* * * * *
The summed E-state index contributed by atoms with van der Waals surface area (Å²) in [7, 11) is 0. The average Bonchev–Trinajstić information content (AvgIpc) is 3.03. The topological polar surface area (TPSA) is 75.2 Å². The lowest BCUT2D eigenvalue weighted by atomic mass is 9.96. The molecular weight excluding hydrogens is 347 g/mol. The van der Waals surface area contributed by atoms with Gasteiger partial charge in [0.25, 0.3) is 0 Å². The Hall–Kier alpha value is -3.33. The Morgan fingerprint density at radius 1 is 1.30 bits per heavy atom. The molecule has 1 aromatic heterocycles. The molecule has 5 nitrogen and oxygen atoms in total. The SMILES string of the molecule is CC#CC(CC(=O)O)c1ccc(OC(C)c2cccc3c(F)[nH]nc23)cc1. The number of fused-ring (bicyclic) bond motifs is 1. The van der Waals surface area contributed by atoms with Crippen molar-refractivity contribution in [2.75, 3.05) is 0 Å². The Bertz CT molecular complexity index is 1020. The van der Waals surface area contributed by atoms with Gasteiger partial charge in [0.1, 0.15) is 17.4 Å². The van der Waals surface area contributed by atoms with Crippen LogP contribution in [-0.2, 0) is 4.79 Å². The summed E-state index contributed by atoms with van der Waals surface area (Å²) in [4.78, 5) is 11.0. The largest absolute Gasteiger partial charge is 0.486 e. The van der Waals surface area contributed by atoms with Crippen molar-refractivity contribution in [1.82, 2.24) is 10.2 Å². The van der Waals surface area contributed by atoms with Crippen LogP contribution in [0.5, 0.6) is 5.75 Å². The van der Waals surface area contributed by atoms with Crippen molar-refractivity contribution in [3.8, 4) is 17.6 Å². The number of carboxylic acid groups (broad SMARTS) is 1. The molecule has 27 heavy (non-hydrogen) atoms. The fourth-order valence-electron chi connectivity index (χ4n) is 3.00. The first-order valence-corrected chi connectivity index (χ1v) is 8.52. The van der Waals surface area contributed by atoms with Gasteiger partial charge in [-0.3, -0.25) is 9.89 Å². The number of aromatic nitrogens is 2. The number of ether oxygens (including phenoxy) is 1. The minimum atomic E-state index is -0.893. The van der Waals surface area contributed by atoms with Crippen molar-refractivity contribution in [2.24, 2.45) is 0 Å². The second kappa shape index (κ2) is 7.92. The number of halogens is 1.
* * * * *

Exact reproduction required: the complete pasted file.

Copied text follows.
The summed E-state index contributed by atoms with van der Waals surface area (Å²) in [7, 11) is 0. The average Bonchev–Trinajstić information content (AvgIpc) is 3.03. The topological polar surface area (TPSA) is 75.2 Å². The lowest BCUT2D eigenvalue weighted by atomic mass is 9.96. The molecular weight excluding hydrogens is 347 g/mol. The van der Waals surface area contributed by atoms with Gasteiger partial charge in [0.25, 0.3) is 0 Å². The Hall–Kier alpha value is -3.33. The Morgan fingerprint density at radius 1 is 1.30 bits per heavy atom. The molecule has 1 aromatic heterocycles. The molecule has 5 nitrogen and oxygen atoms in total. The SMILES string of the molecule is CC#CC(CC(=O)O)c1ccc(OC(C)c2cccc3c(F)[nH]nc23)cc1. The number of fused-ring (bicyclic) bond motifs is 1. The van der Waals surface area contributed by atoms with Crippen molar-refractivity contribution in [2.75, 3.05) is 0 Å². The Bertz CT molecular complexity index is 1020. The van der Waals surface area contributed by atoms with Gasteiger partial charge in [0.1, 0.15) is 17.4 Å². The van der Waals surface area contributed by atoms with Crippen LogP contribution in [-0.2, 0) is 4.79 Å². The summed E-state index contributed by atoms with van der Waals surface area (Å²) in [4.78, 5) is 11.0. The largest absolute Gasteiger partial charge is 0.486 e. The van der Waals surface area contributed by atoms with Crippen molar-refractivity contribution in [1.82, 2.24) is 10.2 Å². The van der Waals surface area contributed by atoms with Crippen LogP contribution in [0.5, 0.6) is 5.75 Å². The van der Waals surface area contributed by atoms with Crippen molar-refractivity contribution in [3.8, 4) is 17.6 Å². The number of carboxylic acid groups (broad SMARTS) is 1. The molecule has 27 heavy (non-hydrogen) atoms. The fourth-order valence-electron chi connectivity index (χ4n) is 3.00. The first-order valence-corrected chi connectivity index (χ1v) is 8.52. The van der Waals surface area contributed by atoms with Gasteiger partial charge in [-0.3, -0.25) is 9.89 Å². The number of aromatic nitrogens is 2. The number of ether oxygens (including phenoxy) is 1. The minimum atomic E-state index is -0.893. The van der Waals surface area contributed by atoms with Crippen molar-refractivity contribution in [2.24, 2.45) is 0 Å². The second kappa shape index (κ2) is 7.92. The number of halogens is 1.